LinkedIn taken to court over password leak
Two weeks after the disclosure of a huge password leak at LinkedIn, the business network is facing a multi-million-dollar lawsuit. In San Jose, California, an Illinois woman has filed a class action complaint on behalf of other LinkedIn members. The woman claims the company put personal data from users at risk by using outdated security technology and took too long to inform users after the incident. The claim value has been set at more than $5 million.
The complainant accuses LinkedIn of having used an outdated hash algorithm, the SHA1 format that dates back to 1995, to protect users' data. According to the claim, the company neglected to salt users' passwords, a procedure that involves adding random values to make it more difficult to convert hashes back into plain text. In doing so, LinkedIn caused "significant risks to the integrity of users' sensitive data", the suit says.
In a statement released on Wednesday, LinkedIn emphasised that no member account was breached as a result of the incident. "It appears that these threats are driven by lawyers looking to take advantage of the situation", the company said, adding that it believes the claims are without merit, and will defend itself vigorously against them.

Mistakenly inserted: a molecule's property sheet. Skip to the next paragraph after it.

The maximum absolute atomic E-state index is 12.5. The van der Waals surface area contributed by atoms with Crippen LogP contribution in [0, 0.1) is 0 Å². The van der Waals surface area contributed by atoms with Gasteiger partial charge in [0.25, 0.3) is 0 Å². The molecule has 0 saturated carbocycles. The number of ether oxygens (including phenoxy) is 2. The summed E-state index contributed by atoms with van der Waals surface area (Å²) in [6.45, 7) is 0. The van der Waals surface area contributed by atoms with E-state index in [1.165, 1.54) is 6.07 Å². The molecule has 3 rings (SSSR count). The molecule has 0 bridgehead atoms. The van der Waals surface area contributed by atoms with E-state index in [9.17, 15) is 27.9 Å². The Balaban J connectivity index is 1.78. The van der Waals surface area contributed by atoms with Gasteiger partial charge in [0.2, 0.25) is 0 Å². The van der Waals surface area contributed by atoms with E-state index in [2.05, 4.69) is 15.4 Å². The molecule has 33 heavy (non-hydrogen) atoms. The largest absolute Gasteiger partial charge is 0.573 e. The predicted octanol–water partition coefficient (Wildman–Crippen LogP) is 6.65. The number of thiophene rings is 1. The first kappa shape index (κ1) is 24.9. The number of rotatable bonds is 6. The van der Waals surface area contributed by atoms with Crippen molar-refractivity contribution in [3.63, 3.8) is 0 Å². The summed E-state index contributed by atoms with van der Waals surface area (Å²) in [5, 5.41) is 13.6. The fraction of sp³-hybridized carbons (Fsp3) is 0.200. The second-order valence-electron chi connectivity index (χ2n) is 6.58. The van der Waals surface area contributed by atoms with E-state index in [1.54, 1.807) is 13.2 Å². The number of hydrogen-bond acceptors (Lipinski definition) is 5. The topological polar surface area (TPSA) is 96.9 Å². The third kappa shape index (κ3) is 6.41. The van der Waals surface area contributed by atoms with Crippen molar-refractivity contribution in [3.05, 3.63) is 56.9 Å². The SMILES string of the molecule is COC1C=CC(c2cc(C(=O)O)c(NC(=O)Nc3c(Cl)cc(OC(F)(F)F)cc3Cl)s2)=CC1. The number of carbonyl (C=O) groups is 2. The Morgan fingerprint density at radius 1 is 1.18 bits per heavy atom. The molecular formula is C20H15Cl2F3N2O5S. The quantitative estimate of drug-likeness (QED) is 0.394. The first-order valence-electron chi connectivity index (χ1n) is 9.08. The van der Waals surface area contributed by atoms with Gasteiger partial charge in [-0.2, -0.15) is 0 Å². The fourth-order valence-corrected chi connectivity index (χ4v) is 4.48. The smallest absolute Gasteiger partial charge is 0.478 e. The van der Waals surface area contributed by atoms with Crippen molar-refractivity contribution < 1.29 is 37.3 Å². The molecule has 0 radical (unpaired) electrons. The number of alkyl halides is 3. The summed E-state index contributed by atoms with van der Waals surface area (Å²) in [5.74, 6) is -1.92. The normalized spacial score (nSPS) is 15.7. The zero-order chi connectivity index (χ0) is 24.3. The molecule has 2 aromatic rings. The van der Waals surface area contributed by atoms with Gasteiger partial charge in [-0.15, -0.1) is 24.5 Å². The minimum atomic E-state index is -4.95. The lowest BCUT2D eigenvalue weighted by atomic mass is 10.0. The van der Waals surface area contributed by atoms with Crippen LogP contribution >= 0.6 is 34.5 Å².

The true scope of the recent data thefts, which also affected the eHarmony dating site and the Last.fm music service, is difficult to gauge. A Russian web site published a list of almost 6.5 million LinkedIn password hashes, and the 2.5 million hashes from Last.fm that have been disclosed are believed to be part of a list containing 17 million entries.
- LinkedIn and its password problems, comment by The H Security.